Say ‘no way’
On the other hand, some agents believe that you should never agree to cut your commission — their time-honored argument being that in other professions, when it’s time to get paid for the job you were hired to do, it’s simply not a matter of negotiation.
“I think if we continue having this mentality ‘take whatever you can,’ our profession will never be respected as much as others … we need to stop selling ourselves cheap,” said Florida-based broker Lana Daleo.
And a FSBO is riddled with its own hiccups, which makes it especially important for agents on the buy side to stand their ground, some argued. “With a FSBO, you will be doing both sides of the process,” said Los Angeles-based agent Richard D. Lawler. “The last thing I would do is give up 1 percent. Show the seller your value.”
Agents can remind sellers that the ins and outs of a sale are complicated, and taking an offer from another buyer who isn’t represented — as was the case with Boswell — is more work for them.
“Most FSBOs haven’t thought about all the paperwork, home inspection, repairs, appraisal or even qualifying the buyer — so it is pretty easy to demonstrate the value and protection you bring to the deal to be sure everything is done in a legal and orderly fashion,” said Karen Kitzel, public relations manager at SkillsUSA in Leesburg, Virginia, in a conversation in the Facebook group Lead Gen Scripts and Objections.
Northern Virginia-based Realtor Deborah Mann suggests reminding sellers that with your commission comes attention to detail, ensuring that all requirements and deadlines are met — and that the transaction actually makes it to closing in time.
Moreover, Bernice Ross, the author of Waging War on Real Estate’s Discounters: How to Unlock the Door to a Full Commission, recommends reasoning with the sellers. Try telling them: “You need a very strong negotiator to handle this situation, wouldn’t you agree? So if I can’t even negotiate a full commission on my behalf, how effective do you think I would be holding the deal together when inspection and other issues in the transaction arise?” Ross advised.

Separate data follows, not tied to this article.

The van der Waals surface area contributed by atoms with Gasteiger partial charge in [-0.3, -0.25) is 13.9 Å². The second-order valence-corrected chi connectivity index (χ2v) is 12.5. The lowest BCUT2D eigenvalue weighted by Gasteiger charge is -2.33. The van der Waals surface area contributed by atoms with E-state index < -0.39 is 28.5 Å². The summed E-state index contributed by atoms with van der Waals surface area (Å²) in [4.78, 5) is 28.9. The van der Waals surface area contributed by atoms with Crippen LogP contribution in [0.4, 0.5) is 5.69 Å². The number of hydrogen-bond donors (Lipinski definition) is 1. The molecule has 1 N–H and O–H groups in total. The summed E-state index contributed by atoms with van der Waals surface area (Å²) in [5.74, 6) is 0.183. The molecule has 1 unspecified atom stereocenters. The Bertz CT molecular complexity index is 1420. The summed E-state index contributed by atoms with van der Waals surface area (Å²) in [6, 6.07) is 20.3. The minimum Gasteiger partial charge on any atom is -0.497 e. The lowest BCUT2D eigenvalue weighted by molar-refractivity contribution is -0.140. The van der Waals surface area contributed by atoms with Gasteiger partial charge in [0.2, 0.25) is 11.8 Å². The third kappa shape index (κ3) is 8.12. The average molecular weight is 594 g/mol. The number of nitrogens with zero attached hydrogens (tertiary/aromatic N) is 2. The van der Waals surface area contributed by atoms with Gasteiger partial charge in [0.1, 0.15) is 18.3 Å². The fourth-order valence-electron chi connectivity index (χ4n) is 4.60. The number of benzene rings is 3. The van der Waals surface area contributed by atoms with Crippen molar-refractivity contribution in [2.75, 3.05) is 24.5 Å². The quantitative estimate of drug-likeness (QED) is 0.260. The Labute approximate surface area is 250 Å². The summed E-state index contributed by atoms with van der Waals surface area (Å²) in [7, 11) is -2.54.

How it all played out
In Boswell’s case, she did ask to see the other offer, but the sellers refused to show it to her and her broker agreed that they didn’t have to because FSBOs aren’t bound by the license rules that agents abide by.
So she saved the sale for her buyers and sent the sellers a new agreement, reducing her commission to 2 percent.
There are many cases in which an agent might be asked to cut his or her commission to save a deal. An informal poll in Coast to Coast found that nearly nine out of 10 agents would cut their commission by $5,000 each to save a $1 million deal.
Here’s a list of tactics for agents to use the next time that “reduce your commission” talk arises:
- Offer to help the sellers figure out which deal is better: This way, you get proof of the other offer and show your value as an agent. “Since they do not have any representation, I would offer to run estimated net sheets for the seller on both offers so they can make the best decision,” advised Maria Gossett, an Oklahoma-based Realtor.
- Detail the hypothetical situation to your buyer before it happens: Fully explain to the buyer how you get paid and what happens if the seller doesn’t agree to pay you your full commission; employ a buyer/broker agreement if possible.
- Ask buyers to make up the difference or pay your full commission.
- Negotiate with the sellers before the showing, and get your agreement in writing.
- Utilize a one-time showing agreement in conjunction with a buyer/broker agreement: Florida-based Realtor Tracy Sims Giamarino said she never shows a FSBO without a one-time showing agreement with the seller and a buyer’s agent agreement with the buyer.
- Use an escalation clause: Include an escalation clause in the offer, which ensures you will have proof of a better offer and be able to top it.